Teenage birth rates have gone up and down over the last 60+ years. Where do the teenage birth rates stand now? The statistics point to a downward trend, which hopefully can be continued in the coming years. Keep reading for more on teenage birth rates.
From 1940 to 1957 the teenage birth rate climbed a staggering 78 percent. It then dropped until the mid-1980s when it jumped 24 percent. Then in the early 1990s, it began to decline and has continued to decline since. What has helped fuel this decline in the recent years?
Research is pointing to teenage pregnancy prevention programs, contraception availability and just overall more education on the problems associated with teenage pregnancy and unsafe sex to the drop in numbers. In looking at a state-by-state comparison, the drop in numbers varies (please see the article on teen pregnancy statistics for more information). As of 2004, the number of live births to teenage mothers across the United States was 415,408. And the number of births to teenagers in the United States aged 15-19 was 41.2 out of a 1,000.
Unfortunately the United States still has the highest rate of teenage pregnancies when compared to other counties of similar status. Some have questioned this because they do not feel the teenagers in the United States are any more sexually active teens then those in similar countries. It goes back to education about sex and pregnancy prevention within the schools and homes. More should and can be done to help the teenage birth rates decline even more.
Teenagers who have babies are more likely to not finish high school and have their future plans interrupted. This leads to less income and more people in poverty. Also, babies born to teenager moms have a more likely chance of having a low birth weight and this can lead to all sorts of medical problems later in life. And if these children grow up in homes where their families have a hard time supporting them, they grow up in poverty and do not always have access to good and sometimes any healthcare.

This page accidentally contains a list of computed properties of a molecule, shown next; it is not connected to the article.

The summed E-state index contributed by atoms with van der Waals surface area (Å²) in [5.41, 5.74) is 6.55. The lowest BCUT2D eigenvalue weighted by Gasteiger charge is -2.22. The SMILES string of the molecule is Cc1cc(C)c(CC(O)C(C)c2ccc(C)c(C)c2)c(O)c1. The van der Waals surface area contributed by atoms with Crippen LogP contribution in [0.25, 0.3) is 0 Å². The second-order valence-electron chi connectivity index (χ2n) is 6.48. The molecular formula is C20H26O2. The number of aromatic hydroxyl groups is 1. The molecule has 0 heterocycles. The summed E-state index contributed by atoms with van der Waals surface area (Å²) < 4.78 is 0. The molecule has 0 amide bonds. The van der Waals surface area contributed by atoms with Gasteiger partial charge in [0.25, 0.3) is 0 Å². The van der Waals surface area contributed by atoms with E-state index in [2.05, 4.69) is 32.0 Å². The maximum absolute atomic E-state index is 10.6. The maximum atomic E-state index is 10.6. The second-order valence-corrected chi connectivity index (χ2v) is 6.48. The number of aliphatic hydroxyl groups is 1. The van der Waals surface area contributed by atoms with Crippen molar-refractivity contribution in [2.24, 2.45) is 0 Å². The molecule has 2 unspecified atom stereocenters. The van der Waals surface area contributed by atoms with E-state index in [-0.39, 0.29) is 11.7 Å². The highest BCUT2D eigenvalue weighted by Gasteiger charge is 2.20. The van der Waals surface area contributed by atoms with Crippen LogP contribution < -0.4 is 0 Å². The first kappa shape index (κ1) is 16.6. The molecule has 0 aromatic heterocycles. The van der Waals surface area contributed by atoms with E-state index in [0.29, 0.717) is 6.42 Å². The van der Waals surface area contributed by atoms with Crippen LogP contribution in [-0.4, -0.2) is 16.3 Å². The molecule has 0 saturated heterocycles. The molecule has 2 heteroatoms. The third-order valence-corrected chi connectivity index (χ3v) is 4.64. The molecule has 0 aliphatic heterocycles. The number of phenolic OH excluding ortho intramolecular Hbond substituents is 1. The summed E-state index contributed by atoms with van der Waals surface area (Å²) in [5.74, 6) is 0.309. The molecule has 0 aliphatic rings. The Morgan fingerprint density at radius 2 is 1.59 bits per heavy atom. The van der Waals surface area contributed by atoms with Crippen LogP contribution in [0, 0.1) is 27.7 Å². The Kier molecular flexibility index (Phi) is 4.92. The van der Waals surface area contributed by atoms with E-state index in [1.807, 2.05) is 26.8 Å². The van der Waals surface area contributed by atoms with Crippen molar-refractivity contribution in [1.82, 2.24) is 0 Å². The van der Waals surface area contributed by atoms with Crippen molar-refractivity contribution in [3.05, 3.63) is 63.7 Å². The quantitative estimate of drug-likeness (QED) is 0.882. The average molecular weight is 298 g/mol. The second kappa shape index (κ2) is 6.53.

Teaching teenagers about safe teen sex and the problems associated with pregnancy can go a long way in helping the teenager birth rate to continue to drop. Some scholars point out that more readily available contraception can help teenagers make safe sex decisions while still others feel this will only aggravate the problem. The only true way to avoid sexually-transmitted diseases and pregnancy is abstinence. However not everyone values abstinence so pregnancy prevention programs also promote safe sex practices.
Teenage Birth Rates Sources:
- Centers for Disease Control and Prevention, National Center for Health Statistics, Fastats, “Teen Births” [online].
- Centers for Disease Control and Prevention, National Center for Health Statistics, “Teenage Births in the United States: State Trends, 1991-2000, an Update” [online].
- Cool Nurse.com, by Victor C. Strasburger, “Teen Pregnancy Rates in the USA” [online].
- TeenPregnancy.org, The National Campaign to Prevent Teen Pregnancies, “Teen Birth Rates in the United States, 1940-2004” [pdf online].
- TeenPregnancy.org, “Preventing Teen Pregnancy: Why it Matters” [pdf online].